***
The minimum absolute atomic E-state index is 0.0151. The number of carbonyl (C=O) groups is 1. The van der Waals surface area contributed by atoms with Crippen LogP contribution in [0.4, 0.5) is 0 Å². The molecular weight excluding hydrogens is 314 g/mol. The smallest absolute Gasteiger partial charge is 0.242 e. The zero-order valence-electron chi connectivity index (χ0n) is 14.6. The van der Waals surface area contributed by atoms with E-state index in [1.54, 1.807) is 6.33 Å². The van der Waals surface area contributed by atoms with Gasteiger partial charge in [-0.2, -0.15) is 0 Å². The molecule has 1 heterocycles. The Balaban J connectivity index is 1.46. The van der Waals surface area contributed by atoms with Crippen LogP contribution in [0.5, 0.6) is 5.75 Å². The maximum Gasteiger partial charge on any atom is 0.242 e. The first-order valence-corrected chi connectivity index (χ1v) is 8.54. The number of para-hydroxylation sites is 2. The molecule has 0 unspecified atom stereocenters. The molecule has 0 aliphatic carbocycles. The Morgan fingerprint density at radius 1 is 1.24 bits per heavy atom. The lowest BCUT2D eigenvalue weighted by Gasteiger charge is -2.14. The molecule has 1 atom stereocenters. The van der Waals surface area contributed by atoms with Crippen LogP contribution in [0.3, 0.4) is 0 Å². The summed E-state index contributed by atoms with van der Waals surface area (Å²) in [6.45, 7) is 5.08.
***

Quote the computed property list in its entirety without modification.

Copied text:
The minimum absolute atomic E-state index is 0.0151. The number of carbonyl (C=O) groups is 1. The van der Waals surface area contributed by atoms with Crippen LogP contribution in [0.4, 0.5) is 0 Å². The molecular weight excluding hydrogens is 314 g/mol. The smallest absolute Gasteiger partial charge is 0.242 e. The zero-order valence-electron chi connectivity index (χ0n) is 14.6. The van der Waals surface area contributed by atoms with E-state index in [1.54, 1.807) is 6.33 Å². The van der Waals surface area contributed by atoms with Gasteiger partial charge in [-0.2, -0.15) is 0 Å². The molecule has 1 heterocycles. The Balaban J connectivity index is 1.46. The van der Waals surface area contributed by atoms with Crippen LogP contribution in [0.5, 0.6) is 5.75 Å². The maximum Gasteiger partial charge on any atom is 0.242 e. The first-order valence-corrected chi connectivity index (χ1v) is 8.54. The number of para-hydroxylation sites is 2. The molecule has 0 unspecified atom stereocenters. The molecule has 0 aliphatic carbocycles. The Morgan fingerprint density at radius 1 is 1.24 bits per heavy atom. The lowest BCUT2D eigenvalue weighted by Gasteiger charge is -2.14. The molecule has 1 atom stereocenters. The van der Waals surface area contributed by atoms with Crippen LogP contribution in [0.3, 0.4) is 0 Å². The summed E-state index contributed by atoms with van der Waals surface area (Å²) in [6.45, 7) is 5.08.